“Here there are protected animals, such as otter and water vole, beautiful butterflies, including White Admiral and Grayling, rare dragonflies like the Norfolk Hawker, and where scarce plants grow such as the lovely Marsh-orchids.

“Directly adjacent is Minsmere, the famous RSPB bird reserve.  In spring you might hear a bittern booming.

“The road would lead to the vast platform, where there would be two European Pressurised Nuclear Reactors, in themselves potentially hugely dangerous.  Right next to them is a store for high-level nuclear waste — and all of this in Suffolk’s Heritage Coast and Area of Outstanding Natural Beauty.  There could hardly be a worse place for it!

Stream and woods Suffolk

A fragile and precious ecology is at risk if the two-reactor project is allowed to proceed. (Photo courtesy of Suffolk Coastal Friends of the Earth)

“To build the platform, EDF Energy would have to drill down 45 metres through the rare fen meadow, taking even more of the precious SSSI.  Peat is a non-renewable resource, having slowly developed over at least 6,000 years.  When disturbed, it releases greenhouse gases.  This valuable habitat cannot be replaced and would be lost forever, along with its highly specialised plants and animals.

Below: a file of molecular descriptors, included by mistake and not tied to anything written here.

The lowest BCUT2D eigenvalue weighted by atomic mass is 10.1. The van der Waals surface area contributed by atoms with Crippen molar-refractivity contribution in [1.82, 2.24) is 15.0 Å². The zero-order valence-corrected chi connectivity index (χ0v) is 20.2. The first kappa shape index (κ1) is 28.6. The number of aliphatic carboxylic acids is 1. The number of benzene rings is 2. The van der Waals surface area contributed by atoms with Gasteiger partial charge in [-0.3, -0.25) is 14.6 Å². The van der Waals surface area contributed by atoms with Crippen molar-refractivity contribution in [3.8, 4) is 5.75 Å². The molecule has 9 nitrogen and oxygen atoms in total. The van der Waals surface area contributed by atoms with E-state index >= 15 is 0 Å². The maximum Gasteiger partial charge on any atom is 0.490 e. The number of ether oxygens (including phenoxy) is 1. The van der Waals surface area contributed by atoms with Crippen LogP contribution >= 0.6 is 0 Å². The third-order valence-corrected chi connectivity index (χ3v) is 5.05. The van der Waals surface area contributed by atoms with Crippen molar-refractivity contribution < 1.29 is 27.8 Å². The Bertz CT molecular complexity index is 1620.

“Just imagine — the small sounds of birdsong would be replaced by the roar of chainsaws cutting down many hectares of woodland, clouds of dust rising from the excavations and land clearance, the stench of diesel fumes from bulldozers, and permanent 24-hour artificial lighting not just blocking out the beauty of the night sky, but causing severe disorientation to bats, moths and other night-time inhabitants.

“The construction works would take at least 12 years, by which time the wildlife would have either died or been frightened away.

“We love this place.  The very thought of its ruination is unbearable.  Please help us to save it!